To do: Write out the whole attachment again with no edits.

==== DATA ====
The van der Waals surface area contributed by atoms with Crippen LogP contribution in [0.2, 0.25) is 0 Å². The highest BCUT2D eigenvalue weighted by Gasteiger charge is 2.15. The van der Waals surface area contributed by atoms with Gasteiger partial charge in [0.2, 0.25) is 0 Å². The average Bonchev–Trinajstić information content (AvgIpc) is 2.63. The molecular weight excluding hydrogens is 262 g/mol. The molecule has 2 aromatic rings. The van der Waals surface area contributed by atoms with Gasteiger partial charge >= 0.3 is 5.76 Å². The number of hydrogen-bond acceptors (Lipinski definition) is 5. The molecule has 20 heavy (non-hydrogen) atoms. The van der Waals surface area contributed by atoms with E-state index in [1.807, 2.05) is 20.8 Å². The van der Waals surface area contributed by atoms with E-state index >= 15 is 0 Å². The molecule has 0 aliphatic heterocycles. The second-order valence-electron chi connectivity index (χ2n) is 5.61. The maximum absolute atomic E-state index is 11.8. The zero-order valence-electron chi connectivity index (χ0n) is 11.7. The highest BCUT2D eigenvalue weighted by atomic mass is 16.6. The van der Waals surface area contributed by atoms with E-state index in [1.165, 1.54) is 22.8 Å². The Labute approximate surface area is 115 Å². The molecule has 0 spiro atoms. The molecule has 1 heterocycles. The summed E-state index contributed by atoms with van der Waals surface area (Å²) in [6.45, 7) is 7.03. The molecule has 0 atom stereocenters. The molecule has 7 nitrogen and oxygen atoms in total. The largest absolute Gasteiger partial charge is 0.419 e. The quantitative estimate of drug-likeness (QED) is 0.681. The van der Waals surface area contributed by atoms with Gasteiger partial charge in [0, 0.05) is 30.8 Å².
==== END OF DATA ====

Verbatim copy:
The van der Waals surface area contributed by atoms with Crippen LogP contribution in [0.2, 0.25) is 0 Å². The highest BCUT2D eigenvalue weighted by Gasteiger charge is 2.15. The van der Waals surface area contributed by atoms with Gasteiger partial charge in [0.2, 0.25) is 0 Å². The average Bonchev–Trinajstić information content (AvgIpc) is 2.63. The molecular weight excluding hydrogens is 262 g/mol. The molecule has 2 aromatic rings. The van der Waals surface area contributed by atoms with Gasteiger partial charge >= 0.3 is 5.76 Å². The number of hydrogen-bond acceptors (Lipinski definition) is 5. The molecule has 20 heavy (non-hydrogen) atoms. The van der Waals surface area contributed by atoms with E-state index in [1.807, 2.05) is 20.8 Å². The van der Waals surface area contributed by atoms with E-state index >= 15 is 0 Å². The molecule has 0 aliphatic heterocycles. The second-order valence-electron chi connectivity index (χ2n) is 5.61. The maximum absolute atomic E-state index is 11.8. The zero-order valence-electron chi connectivity index (χ0n) is 11.7. The highest BCUT2D eigenvalue weighted by atomic mass is 16.6. The van der Waals surface area contributed by atoms with E-state index in [1.165, 1.54) is 22.8 Å². The Labute approximate surface area is 115 Å². The molecule has 0 spiro atoms. The molecule has 1 heterocycles. The summed E-state index contributed by atoms with van der Waals surface area (Å²) in [6.45, 7) is 7.03. The molecule has 0 atom stereocenters. The molecule has 7 nitrogen and oxygen atoms in total. The largest absolute Gasteiger partial charge is 0.419 e. The quantitative estimate of drug-likeness (QED) is 0.681. The van der Waals surface area contributed by atoms with Gasteiger partial charge in [0, 0.05) is 30.8 Å².